Pressure drop due to temperature change?

Discussion in 'Plumbing Forum, Professional & DIY Advice' started by North Jersey, Jun 6, 2009.

  1. North Jersey

    North Jersey New Member

    Messages:
    107
    What is the magnitude of the pressure drop in a gas line that can be attributed to temperature change? I pressurized the line with air for a leak test. The pressure dropped from 17.5 psi to 17 psi over about three hours. I noticed the temperature of the attic, where about 2/3 of the line runs, dropped around 15 degrees during this time. If you're doing a 24 hour test, what kind of pressure change could be chalked up to temperature?
  2. jimbo

    jimbo Plumber

    Messages:
    8,997
    Location:
    San Diego
  3. kingsotall

    kingsotall Plunger/TurdPuncher

    nano plumbing

    And in laymens terms...¿
  4. jimbo

    jimbo Plumber

    Messages:
    8,997
    Location:
    San Diego
    P1 is your starting pressure. Multiply it by the ratio of the new temperature divivided by the original temp. to get the new pressure P2..

    I have to double check what units the temp. must be stated in. It might need to be kelvin.


    edit: yes, temp. is in ºK. So, lets take an example:

    starting Temp. 80º Ending temp 65º
    starting press. 15

    ending pressure = 15 X ( 291.98/299.81)

    ending pressure appro. 14.6 PSI



    note: I hope PSIG is the proper unit for pressure. Might it have to be PSIA?? I have to sort that one out!
    Last edited: Jun 7, 2009
  5. hj

    hj Moderator & Master Plumber Staff Member

    Messages:
    26,874
    Location:
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    pressure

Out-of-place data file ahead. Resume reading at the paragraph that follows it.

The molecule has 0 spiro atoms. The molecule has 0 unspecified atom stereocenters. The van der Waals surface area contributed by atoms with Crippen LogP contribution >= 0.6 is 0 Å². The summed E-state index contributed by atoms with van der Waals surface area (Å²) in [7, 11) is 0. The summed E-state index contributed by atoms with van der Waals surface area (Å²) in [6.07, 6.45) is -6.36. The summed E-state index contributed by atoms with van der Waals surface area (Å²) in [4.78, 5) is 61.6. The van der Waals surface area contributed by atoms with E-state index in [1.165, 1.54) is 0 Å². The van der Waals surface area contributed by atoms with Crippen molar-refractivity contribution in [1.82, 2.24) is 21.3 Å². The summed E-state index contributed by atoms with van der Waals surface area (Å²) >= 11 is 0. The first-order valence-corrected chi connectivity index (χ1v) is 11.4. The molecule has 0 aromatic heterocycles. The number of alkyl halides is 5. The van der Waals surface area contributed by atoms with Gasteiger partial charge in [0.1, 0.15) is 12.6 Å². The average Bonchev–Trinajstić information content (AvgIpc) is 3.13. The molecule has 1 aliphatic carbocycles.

One the temperature stabilizes, the pressure should also. That is why the inspector usually only checks it during a 15 minute period, assuming you have a very delicate gauge.
  6. Winslow

    Winslow Plumber

    Messages:
    450
    Location:
    Hawaii
    I use a manometer to test gas lines. It is by far the best method. I use a mercury manometer to test rough piping (as per UPC) and water manometer to test final. It let's you know instantly if you have any leaks.
  7. North Jersey

    North Jersey New Member

    Messages:
    107
    I kept the line under pressure over weekend. After it bottomed out, it rose half a PSI by Monday morning, so I feel pretty confident I'll pass my inspection.

    I should have thought of using the manometer I bought for my HVAC projects. I was just using a 25 psi gauge with .5 psi increments, which is what the propane company and the inspector will look at.
  8. hj

    hj Moderator & Master Plumber Staff Member

    Messages:
    26,874
    Location:
    Cave Creek, Arizona
    gauge

    Here, it has to be a 10 psi test using a 15 pound gauge with 1/10 psi graduations. Even a manometer will respond to the pressure variation from temperature changes.
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